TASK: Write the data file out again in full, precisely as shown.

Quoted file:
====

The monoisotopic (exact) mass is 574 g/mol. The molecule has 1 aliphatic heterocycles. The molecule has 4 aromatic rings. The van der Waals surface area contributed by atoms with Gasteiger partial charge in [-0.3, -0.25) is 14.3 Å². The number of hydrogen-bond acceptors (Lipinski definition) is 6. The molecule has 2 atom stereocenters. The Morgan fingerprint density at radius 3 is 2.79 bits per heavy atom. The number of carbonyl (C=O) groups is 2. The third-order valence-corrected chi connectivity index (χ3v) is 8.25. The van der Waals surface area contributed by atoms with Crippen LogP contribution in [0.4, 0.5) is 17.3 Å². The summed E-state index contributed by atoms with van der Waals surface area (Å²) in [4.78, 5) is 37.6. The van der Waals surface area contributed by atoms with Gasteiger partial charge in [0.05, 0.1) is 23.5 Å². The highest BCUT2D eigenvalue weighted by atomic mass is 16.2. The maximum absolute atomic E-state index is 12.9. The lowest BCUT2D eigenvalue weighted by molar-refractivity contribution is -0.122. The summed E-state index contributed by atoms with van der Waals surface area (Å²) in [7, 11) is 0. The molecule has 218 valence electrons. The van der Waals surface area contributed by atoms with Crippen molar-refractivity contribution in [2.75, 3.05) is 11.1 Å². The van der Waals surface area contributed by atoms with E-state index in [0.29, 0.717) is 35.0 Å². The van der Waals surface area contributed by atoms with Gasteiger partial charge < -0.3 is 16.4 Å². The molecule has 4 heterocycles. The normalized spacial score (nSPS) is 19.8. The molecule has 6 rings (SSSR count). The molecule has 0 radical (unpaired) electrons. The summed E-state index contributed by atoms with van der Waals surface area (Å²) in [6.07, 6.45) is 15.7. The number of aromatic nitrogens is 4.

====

The monoisotopic (exact) mass is 574 g/mol. The molecule has 1 aliphatic heterocycles. The molecule has 4 aromatic rings. The van der Waals surface area contributed by atoms with Gasteiger partial charge in [-0.3, -0.25) is 14.3 Å². The number of hydrogen-bond acceptors (Lipinski definition) is 6. The molecule has 2 atom stereocenters. The Morgan fingerprint density at radius 3 is 2.79 bits per heavy atom. The number of carbonyl (C=O) groups is 2. The third-order valence-corrected chi connectivity index (χ3v) is 8.25. The van der Waals surface area contributed by atoms with Crippen LogP contribution in [0.4, 0.5) is 17.3 Å². The summed E-state index contributed by atoms with van der Waals surface area (Å²) in [4.78, 5) is 37.6. The van der Waals surface area contributed by atoms with Gasteiger partial charge in [0.05, 0.1) is 23.5 Å². The highest BCUT2D eigenvalue weighted by atomic mass is 16.2. The maximum absolute atomic E-state index is 12.9. The lowest BCUT2D eigenvalue weighted by molar-refractivity contribution is -0.122. The summed E-state index contributed by atoms with van der Waals surface area (Å²) in [7, 11) is 0. The molecule has 218 valence electrons. The van der Waals surface area contributed by atoms with Crippen molar-refractivity contribution in [2.75, 3.05) is 11.1 Å². The van der Waals surface area contributed by atoms with E-state index in [0.29, 0.717) is 35.0 Å². The van der Waals surface area contributed by atoms with Gasteiger partial charge < -0.3 is 16.4 Å². The molecule has 4 heterocycles. The normalized spacial score (nSPS) is 19.8. The molecule has 6 rings (SSSR count). The molecule has 0 radical (unpaired) electrons. The summed E-state index contributed by atoms with van der Waals surface area (Å²) in [6.07, 6.45) is 15.7. The number of aromatic nitrogens is 4.